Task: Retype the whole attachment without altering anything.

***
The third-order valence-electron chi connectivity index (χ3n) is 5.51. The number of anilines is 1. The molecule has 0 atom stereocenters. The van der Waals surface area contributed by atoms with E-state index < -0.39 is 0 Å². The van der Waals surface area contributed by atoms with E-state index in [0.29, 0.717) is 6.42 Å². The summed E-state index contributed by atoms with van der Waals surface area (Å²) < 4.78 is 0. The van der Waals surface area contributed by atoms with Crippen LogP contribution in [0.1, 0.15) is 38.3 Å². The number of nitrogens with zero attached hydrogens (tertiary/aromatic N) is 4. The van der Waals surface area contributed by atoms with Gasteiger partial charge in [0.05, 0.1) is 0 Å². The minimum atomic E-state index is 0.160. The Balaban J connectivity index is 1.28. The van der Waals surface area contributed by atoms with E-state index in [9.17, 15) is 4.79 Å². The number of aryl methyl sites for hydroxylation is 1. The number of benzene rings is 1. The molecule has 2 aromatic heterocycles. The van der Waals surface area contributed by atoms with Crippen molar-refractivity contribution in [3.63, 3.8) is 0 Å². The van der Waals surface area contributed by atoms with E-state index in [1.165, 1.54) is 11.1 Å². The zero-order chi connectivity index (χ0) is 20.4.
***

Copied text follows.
The third-order valence-electron chi connectivity index (χ3n) is 5.51. The number of anilines is 1. The molecule has 0 atom stereocenters. The van der Waals surface area contributed by atoms with E-state index < -0.39 is 0 Å². The van der Waals surface area contributed by atoms with E-state index in [0.29, 0.717) is 6.42 Å². The summed E-state index contributed by atoms with van der Waals surface area (Å²) < 4.78 is 0. The van der Waals surface area contributed by atoms with Crippen LogP contribution in [0.1, 0.15) is 38.3 Å². The number of nitrogens with zero attached hydrogens (tertiary/aromatic N) is 4. The van der Waals surface area contributed by atoms with Gasteiger partial charge in [0.05, 0.1) is 0 Å². The minimum atomic E-state index is 0.160. The Balaban J connectivity index is 1.28. The van der Waals surface area contributed by atoms with E-state index in [9.17, 15) is 4.79 Å². The number of aryl methyl sites for hydroxylation is 1. The number of benzene rings is 1. The molecule has 2 aromatic heterocycles. The van der Waals surface area contributed by atoms with Crippen molar-refractivity contribution in [3.63, 3.8) is 0 Å². The van der Waals surface area contributed by atoms with E-state index in [1.165, 1.54) is 11.1 Å². The zero-order chi connectivity index (χ0) is 20.4.